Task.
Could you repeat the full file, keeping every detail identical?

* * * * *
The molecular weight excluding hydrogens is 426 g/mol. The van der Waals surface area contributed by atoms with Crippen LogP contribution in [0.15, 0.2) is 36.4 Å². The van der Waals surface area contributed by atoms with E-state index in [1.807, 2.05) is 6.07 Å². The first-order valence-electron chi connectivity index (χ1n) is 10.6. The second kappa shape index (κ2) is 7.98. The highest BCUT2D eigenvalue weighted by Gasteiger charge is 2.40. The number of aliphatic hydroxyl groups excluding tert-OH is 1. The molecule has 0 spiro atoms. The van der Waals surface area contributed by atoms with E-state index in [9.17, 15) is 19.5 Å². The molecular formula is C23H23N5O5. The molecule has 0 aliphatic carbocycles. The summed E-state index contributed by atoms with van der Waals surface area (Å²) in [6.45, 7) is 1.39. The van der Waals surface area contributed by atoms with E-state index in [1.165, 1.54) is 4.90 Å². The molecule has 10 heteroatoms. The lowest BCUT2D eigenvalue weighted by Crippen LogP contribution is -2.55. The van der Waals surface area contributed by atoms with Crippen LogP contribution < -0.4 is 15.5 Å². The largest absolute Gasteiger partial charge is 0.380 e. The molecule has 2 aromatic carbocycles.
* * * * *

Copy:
The molecular weight excluding hydrogens is 426 g/mol. The van der Waals surface area contributed by atoms with Crippen LogP contribution in [0.15, 0.2) is 36.4 Å². The van der Waals surface area contributed by atoms with E-state index in [1.807, 2.05) is 6.07 Å². The first-order valence-electron chi connectivity index (χ1n) is 10.6. The second kappa shape index (κ2) is 7.98. The highest BCUT2D eigenvalue weighted by Gasteiger charge is 2.40. The number of aliphatic hydroxyl groups excluding tert-OH is 1. The molecule has 0 spiro atoms. The van der Waals surface area contributed by atoms with E-state index in [9.17, 15) is 19.5 Å². The molecular formula is C23H23N5O5. The molecule has 0 aliphatic carbocycles. The summed E-state index contributed by atoms with van der Waals surface area (Å²) in [6.45, 7) is 1.39. The van der Waals surface area contributed by atoms with E-state index in [1.165, 1.54) is 4.90 Å². The molecule has 10 heteroatoms. The lowest BCUT2D eigenvalue weighted by Crippen LogP contribution is -2.55. The van der Waals surface area contributed by atoms with Crippen LogP contribution < -0.4 is 15.5 Å². The largest absolute Gasteiger partial charge is 0.380 e. The molecule has 2 aromatic carbocycles.